Besides being a cast member on CMT’s I Love Kellie Pickler, I also scored musical cues for the show’s second season. These are often two-minute transition spots used to provide energy boosts between scenes, as well as make emotional connections with the storylines. The show’s musical supervisor provides guidelines regarding style, feel, tempo, and instrumentation, and, as budgets are often limited, I teamed up with engineer/producer Matt McClure to work in our home studios. Between us, we wrote and recorded the music within a six-week period. While the music for season one had more of a pop-country, guitar-driven vibe, season two took a dance-pop approach that required using keyboards as my main writing tool. As a result, all of season two’s music—with the exception of guitars and a few bass lines—was programmed.
All drums and loops were achieved using various sample-based plug-ins and libraries, such as Native Instruments Maschine and Toontracks EZdrummer. The synth and keyboard sounds were derived from Absynth, Xpand, Massive, and Codex. Often times, I ended up tweaking the factory presets to come up with unique sounds that not only fit the song, but also created a signature sound within each piece. The challenge was providing ultra-vibey tracks that did not overshadow the show’s action, so we composed simple, but strong melodic motifs that would enhance each scene, rather than distract a viewer’s attention from the actors. Although keyboards and programming were at the music’s forefront, I used guitars to give the tracks some Nile Rodgers-style grooves. For these, I played a Gibson ES-335, a PRS DTG, an RS Guitarworks Slab, or my old Fender Stratocaster, and I plugged into a Dr. Z Carmen Ghia, a 1970 Marshall 50-watt Super Lead, or a Kemper Profiler. Effects included a Wampler Ego and Faux Tape Echo, a Boss chorus, and an Xotic BB Preamp.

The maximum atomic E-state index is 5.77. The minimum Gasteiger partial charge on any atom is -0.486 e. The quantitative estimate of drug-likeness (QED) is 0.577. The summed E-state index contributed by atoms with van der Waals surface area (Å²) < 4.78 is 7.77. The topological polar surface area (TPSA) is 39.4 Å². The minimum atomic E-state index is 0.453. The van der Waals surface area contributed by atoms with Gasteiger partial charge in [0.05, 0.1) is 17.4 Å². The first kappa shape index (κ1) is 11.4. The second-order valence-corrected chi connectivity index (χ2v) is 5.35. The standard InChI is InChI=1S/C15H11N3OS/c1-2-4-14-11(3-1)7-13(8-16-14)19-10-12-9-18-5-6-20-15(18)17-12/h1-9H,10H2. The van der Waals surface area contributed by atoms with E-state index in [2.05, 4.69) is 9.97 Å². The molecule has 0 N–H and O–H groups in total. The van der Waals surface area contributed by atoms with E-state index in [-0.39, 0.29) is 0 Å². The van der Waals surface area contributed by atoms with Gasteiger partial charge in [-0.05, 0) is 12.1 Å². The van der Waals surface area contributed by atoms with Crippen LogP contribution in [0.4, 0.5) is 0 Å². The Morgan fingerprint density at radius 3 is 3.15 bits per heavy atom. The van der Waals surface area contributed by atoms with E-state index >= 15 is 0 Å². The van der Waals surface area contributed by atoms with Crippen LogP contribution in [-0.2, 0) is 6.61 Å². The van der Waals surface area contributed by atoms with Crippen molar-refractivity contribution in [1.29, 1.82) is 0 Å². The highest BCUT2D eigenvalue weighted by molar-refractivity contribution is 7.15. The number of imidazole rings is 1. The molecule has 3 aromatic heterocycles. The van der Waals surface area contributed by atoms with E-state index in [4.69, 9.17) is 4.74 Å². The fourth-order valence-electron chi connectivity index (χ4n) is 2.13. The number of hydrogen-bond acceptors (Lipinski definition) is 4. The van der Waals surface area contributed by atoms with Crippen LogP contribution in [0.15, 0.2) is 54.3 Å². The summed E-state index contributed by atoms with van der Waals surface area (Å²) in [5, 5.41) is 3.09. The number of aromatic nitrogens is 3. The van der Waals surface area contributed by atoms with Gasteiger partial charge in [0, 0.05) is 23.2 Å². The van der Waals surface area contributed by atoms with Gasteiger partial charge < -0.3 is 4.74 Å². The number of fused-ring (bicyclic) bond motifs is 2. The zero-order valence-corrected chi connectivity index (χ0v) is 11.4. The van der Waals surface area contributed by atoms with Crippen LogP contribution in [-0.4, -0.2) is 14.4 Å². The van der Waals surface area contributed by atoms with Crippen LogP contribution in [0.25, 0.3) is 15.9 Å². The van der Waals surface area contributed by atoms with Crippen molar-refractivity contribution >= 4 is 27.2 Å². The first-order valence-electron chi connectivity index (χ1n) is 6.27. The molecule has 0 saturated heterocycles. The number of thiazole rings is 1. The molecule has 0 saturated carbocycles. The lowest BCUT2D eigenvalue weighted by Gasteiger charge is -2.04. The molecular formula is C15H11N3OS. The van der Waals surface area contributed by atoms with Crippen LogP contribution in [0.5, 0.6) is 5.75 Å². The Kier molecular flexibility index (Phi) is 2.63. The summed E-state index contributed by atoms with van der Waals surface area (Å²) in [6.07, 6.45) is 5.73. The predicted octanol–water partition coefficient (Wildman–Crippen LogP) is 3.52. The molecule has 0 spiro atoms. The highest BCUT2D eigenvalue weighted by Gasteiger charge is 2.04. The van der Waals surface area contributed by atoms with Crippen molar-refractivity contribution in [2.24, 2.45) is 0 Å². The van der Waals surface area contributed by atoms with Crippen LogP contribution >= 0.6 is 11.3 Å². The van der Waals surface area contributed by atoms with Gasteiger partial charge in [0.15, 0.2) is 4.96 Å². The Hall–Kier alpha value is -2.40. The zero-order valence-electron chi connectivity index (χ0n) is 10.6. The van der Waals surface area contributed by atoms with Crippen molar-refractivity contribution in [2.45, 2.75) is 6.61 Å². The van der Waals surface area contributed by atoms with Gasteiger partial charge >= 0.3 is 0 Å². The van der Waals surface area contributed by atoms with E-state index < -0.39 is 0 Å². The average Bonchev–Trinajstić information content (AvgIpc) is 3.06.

In the end, the project was a fun challenge. Synthy pop isn’t exactly my cup of musical tea, however, the assignment forced me to appreciate both the wonderful world of programming and the function of modern pop/mainstream guitar.